“When my brothers and I were 6-10 years old we found a crane candy game where you were “guaranteed to win” something. We found a laser sensor in the area where you pick up your prize. This indicated whether or not something had dropped. So, by holding the flap door open at the bottom the sensor was never triggered so for 25 cents we nearly emptied the machine. Thanks Red Robin!”
“I bought a card once for $10 that had 16 coupons for a BOGO pizza from Dominos. They were little stickers that you were supposed to pull off and hand in when using them, but they never asked for the stickers. They also didn’t have an expiration on them. They also didn’t tell anyone it was supposed to be one per order.
We’d order 8 pizzas at a time, used them for two years. Thousands of dollars of free pizza really help when you’re a broke college kid.”
“Several years ago AT&T was running a trade-in promotion increasing the value of old iPhones way beyond what they were selling for on eBay/ CL at the time. This promo thankfully wasn’t bundled to a new phone purchase and could be done on any active line of service with AT&T – so no limits on phone trade-ins."
“I ended up buying 31 old iPhone 4s for about $70 each on eBay and trading them all in to AT&T on promotion for $200. Worked out to $6200 in AT&T credits (got myself 2 iPads, a 2 new iPhones at the time, and enough of a credit on my bill I didn’t pay for cell phone service for almost 2 years).”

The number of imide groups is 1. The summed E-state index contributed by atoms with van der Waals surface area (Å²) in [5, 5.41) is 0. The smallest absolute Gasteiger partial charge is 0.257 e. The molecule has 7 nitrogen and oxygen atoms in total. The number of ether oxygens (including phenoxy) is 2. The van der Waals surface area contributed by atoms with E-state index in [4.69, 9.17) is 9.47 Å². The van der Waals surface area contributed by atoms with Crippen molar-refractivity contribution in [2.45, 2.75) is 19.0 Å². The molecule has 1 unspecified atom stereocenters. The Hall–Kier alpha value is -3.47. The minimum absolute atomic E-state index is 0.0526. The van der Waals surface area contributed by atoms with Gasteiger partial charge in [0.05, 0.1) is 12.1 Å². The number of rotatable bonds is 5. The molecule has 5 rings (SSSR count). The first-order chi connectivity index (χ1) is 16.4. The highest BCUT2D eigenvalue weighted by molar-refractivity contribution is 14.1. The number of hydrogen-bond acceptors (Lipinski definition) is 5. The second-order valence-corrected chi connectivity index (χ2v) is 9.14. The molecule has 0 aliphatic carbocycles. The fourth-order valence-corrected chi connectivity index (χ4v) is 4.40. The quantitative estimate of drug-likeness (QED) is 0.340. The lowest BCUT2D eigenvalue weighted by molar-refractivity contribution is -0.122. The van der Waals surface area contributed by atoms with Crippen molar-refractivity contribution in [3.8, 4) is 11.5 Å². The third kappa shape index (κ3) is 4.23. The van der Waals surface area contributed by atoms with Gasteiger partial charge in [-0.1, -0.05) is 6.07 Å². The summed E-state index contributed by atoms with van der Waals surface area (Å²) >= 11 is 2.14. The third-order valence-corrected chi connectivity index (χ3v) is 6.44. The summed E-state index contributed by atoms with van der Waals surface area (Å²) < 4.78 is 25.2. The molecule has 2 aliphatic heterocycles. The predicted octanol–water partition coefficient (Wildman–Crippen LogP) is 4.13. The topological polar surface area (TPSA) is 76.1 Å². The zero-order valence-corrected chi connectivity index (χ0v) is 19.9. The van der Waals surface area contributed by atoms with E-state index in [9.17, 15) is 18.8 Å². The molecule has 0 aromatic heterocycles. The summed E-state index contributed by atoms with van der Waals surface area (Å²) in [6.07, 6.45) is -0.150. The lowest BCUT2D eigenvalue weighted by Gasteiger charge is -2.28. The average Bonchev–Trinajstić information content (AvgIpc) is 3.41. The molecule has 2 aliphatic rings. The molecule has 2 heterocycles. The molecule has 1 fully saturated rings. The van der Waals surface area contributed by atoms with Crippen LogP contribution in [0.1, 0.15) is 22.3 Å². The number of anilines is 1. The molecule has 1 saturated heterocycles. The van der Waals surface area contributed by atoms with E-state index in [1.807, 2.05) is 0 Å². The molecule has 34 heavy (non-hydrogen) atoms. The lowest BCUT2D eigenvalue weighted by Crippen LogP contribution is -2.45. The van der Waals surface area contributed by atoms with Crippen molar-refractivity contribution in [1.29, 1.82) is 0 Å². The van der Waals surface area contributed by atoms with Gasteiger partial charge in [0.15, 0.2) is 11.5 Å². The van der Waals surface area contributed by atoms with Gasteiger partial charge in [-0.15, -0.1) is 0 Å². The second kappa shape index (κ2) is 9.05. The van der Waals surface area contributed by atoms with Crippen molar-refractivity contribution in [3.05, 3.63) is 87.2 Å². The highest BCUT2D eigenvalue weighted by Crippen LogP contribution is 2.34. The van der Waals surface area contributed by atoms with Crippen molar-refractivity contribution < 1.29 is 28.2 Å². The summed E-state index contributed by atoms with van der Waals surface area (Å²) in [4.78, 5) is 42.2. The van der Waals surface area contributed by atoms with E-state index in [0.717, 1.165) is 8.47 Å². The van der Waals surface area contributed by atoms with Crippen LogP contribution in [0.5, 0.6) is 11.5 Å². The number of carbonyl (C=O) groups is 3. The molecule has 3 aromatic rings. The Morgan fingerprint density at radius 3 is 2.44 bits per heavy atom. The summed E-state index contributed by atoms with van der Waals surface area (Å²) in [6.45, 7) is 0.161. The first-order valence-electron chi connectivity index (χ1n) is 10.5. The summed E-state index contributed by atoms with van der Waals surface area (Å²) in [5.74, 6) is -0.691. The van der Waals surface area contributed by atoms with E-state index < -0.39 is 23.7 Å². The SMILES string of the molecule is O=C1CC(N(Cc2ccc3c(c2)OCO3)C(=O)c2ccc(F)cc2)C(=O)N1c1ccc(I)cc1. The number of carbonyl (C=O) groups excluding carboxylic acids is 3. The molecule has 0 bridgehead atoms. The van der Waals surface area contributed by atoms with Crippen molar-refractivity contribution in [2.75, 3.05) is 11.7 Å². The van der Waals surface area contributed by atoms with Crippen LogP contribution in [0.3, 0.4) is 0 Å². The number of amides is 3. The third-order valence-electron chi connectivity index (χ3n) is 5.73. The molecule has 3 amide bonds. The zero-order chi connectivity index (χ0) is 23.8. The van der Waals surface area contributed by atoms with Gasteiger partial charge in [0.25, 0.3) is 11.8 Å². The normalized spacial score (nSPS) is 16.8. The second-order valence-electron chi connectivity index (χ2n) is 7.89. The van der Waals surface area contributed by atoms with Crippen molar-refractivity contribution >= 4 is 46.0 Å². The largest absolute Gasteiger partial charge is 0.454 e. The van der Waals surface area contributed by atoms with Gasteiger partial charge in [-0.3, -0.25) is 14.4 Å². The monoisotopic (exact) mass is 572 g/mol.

“Not sure if it counts as a loophole, but I worked at a books/music/video store when I was in high school. We were supposed to remove the “in training” portion of our name tags after the first two weeks. I just left mine on so that customers wouldn’t ask me questions. A full year of hardly anyone talking to me at work was the best full year of my life.”
“I remember being young and going to Chuck E. Cheese. When you were pulling your tickets out, if you found this sweet spot then you could just keep pulling the tickets out. My mom had a hard time figuring out how I got 10,000 tickets in under an hour.”
“The local Wendys had a survey on the back of their receipt that would get you one free burger of your choice with the purchase of any other “premium” burger.
They also had a special on where the Dave’s classic single, considered a premium burger, was $2.
The first time I didn’t even make a purchase, just went into the store, found a receipt near the garbage, filled out the survey, got my code, and then ordered their Asiago cheese chicken burger (their most expensive item) with a Dave’s Single. 2 burgers for $2.”
“I lived near a casino that would let you get chips using your credit card. I liked some of the shows and restaurants there but never gambled. So every time I went I’d charge $5K to my credit card for chips. Then I’d cash out at a different teller swing by the bank on the way home deposit the money and pay off my credit card. I did this maybe once a week. Boom $5K of free points / cash back.”
‘1 Credit Card point for every dollar spent.
But up to 5X for every dollar spent abroad.
I’ve been on a 6 year “holiday” abroad and they haven’t brought it up.”